Facebook released a new, simpler set of privacy controls today and curbed the amount of publicly available information about users. It’s part of the company’s response to increasing criticism from privacy groups and the media over a series of decisions during the past six months that have made user data progressively more public.
Chief executive Mark Zuckerberg said engineers and designers had been holed up inside company conference rooms building the controls over the past few weeks as criticism grew and as lawmakers wrote letters to the company asking it to reconsider recent changes.
“The main thing we’ve taken away from this is to simplify the controls,” said Zuckerberg, who chronicled the company’s historical attempts at building privacy settings. “We have a strong opinion on the way we think things should go, but we always listen to feedback from users and watch the data.”
There is now a new front-page for privacy controls (although the original tangle of 170 privacy options is there behind it). The new privacy home-screen lets users toggle between friends, friends of friends or everyone. It applies retroactively to all previously shared content and to all new products going forward.
The company has also reduced the amount of information available publicly. Friends and pages (or people’s connections and interests) can be restricted. But people’s names, profile picture, networks and gender are still considered public.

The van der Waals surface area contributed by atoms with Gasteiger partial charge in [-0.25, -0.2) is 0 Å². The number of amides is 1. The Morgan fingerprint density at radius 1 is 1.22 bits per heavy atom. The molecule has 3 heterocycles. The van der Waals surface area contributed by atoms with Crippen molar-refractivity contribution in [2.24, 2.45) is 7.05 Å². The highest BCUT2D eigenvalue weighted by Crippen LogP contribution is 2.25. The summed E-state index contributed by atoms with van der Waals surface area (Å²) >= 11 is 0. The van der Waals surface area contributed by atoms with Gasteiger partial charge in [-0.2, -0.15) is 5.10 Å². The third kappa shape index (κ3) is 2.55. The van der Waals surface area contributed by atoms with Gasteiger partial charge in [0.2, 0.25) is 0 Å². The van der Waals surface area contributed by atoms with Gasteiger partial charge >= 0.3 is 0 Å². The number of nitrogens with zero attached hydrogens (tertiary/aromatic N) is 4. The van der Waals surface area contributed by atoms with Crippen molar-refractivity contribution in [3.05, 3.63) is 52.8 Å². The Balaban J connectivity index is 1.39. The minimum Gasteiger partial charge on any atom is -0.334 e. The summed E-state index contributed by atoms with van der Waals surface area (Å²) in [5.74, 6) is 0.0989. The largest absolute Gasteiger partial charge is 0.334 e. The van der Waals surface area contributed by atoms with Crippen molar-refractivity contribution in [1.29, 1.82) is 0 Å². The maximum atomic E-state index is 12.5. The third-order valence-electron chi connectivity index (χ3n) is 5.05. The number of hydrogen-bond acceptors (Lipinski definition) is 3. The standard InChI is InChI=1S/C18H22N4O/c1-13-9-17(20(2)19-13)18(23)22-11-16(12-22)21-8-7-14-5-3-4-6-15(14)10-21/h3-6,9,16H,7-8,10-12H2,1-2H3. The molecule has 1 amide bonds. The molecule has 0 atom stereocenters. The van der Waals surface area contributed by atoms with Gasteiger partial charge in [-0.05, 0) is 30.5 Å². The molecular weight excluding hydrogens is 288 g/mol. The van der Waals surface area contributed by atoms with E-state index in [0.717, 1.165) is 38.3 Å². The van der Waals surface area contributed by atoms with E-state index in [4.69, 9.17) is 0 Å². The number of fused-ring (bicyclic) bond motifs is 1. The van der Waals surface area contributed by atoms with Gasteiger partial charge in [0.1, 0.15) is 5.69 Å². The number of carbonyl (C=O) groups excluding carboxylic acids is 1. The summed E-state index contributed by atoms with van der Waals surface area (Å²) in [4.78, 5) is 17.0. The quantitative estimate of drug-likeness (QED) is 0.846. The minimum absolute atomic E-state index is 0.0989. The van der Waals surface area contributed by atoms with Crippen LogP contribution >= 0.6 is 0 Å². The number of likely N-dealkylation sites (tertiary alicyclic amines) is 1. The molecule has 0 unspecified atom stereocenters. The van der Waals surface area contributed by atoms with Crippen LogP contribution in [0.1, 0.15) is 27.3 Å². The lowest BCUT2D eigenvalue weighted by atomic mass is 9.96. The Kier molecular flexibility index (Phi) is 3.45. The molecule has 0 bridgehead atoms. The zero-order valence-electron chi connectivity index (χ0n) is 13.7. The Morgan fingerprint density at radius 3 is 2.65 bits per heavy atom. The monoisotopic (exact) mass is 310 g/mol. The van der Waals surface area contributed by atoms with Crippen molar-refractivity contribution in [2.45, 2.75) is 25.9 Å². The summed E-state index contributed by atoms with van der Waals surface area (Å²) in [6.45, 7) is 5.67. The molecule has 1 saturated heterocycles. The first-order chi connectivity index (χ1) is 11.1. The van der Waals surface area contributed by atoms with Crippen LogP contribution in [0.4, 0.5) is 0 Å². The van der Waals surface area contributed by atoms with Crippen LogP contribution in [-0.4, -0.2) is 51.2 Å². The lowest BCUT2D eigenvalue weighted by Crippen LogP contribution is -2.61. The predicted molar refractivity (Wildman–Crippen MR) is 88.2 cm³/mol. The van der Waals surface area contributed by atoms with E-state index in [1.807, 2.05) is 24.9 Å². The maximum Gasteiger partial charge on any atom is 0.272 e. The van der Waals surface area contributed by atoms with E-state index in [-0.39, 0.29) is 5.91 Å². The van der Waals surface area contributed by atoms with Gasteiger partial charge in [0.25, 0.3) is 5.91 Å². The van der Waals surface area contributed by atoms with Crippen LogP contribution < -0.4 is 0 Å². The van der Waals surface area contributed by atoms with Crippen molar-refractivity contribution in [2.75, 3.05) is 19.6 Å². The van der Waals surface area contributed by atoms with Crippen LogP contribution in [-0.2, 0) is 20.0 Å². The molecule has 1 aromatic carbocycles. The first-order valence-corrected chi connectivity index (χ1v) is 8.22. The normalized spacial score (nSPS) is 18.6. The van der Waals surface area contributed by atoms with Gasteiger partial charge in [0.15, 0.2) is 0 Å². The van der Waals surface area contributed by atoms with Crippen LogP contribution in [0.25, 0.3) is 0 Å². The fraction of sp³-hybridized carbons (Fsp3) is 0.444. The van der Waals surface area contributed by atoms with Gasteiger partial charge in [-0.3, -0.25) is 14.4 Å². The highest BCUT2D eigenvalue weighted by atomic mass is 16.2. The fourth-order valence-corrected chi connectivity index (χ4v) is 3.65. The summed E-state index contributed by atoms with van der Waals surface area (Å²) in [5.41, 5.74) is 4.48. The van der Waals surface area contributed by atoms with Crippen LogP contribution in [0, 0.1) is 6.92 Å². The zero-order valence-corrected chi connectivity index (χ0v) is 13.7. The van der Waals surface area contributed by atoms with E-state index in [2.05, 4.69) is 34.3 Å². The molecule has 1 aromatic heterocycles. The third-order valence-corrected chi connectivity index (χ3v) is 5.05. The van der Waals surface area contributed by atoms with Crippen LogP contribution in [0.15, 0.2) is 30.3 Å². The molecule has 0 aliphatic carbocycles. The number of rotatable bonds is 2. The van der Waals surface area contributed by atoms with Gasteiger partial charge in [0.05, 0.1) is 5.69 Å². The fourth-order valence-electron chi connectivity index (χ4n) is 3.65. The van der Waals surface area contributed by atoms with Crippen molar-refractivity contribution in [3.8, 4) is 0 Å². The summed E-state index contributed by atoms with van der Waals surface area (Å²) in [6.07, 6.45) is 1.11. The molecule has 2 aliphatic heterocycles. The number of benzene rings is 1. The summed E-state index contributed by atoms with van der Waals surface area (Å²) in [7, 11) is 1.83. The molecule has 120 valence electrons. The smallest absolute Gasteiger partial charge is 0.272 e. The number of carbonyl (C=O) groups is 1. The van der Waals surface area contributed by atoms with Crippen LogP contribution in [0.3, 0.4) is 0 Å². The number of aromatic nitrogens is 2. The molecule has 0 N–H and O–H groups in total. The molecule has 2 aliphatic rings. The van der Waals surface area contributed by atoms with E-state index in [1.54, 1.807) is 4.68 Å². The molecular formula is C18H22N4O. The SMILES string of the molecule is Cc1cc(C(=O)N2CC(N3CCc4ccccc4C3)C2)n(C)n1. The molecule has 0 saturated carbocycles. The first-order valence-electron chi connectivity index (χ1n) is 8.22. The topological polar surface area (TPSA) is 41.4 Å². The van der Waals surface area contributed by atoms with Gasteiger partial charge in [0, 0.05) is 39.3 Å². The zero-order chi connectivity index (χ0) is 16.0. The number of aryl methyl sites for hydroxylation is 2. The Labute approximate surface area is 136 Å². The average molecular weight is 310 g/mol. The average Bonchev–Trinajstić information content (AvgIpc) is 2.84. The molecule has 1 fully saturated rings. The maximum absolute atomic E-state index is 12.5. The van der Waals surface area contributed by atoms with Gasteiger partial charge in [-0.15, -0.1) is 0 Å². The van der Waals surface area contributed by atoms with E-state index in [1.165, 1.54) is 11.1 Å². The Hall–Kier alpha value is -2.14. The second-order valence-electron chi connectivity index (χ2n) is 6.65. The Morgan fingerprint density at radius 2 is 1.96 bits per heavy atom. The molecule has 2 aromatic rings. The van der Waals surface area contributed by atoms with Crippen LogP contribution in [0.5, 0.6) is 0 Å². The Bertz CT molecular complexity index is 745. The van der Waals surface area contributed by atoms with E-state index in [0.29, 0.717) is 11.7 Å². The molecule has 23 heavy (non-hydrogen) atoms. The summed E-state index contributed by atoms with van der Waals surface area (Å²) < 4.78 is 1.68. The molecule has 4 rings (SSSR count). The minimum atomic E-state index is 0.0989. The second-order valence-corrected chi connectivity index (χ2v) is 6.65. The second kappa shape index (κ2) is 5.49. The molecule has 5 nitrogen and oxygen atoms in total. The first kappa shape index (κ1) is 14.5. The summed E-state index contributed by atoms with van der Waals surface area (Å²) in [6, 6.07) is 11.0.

Users can also completely turn off platform applications and websites in a change that could frustrate third-party developers who have seen their primary communication channels to users curbed over the past year. “Applications are going to have dramatically restricted access to your information. They’ll get what anyone can see publicly on the site, but they’ll have to specifically ask users for more information,” he said.
The company also said it made it easier to turn off instant personalization (a program that automatically shares user data with other “pre-approved” partners), but didn’t change the opt-out nature of the program.
“Specifically we’ve heard that it’s too confusing to turn off this program. We looked at it and agreed. Now there’s one check box and it locks out information that friends can share when they use instant personalization,” he said.
Zuckerberg said the company is always analyzing how many people are leaving the service, how they’re sharing information and how many people they’re inviting. He said the company had seen no material change in the number of users leaving the site.
“A bigger meme among the user base is actually one about whether we might start charging for the site,” Zuckerberg said. “A much larger number of people have posted status updates about this concern than about privacy.”
He said the company tracks a special metric called “net promoter score,” which measures whether people are willing to recommend Facebook to their friends.
“Whenever we make a change, the net promoter score always goes down. But it will usually recover to a higher place than it was at before,” he said. “So when we started rolling out these changes after f8, our net promoter score went down. And we thought it was because of the privacy issues. But what we found was that it actually went down because we made changes to our news feed algorithm that changed whether people were likely to see photos or content from games.”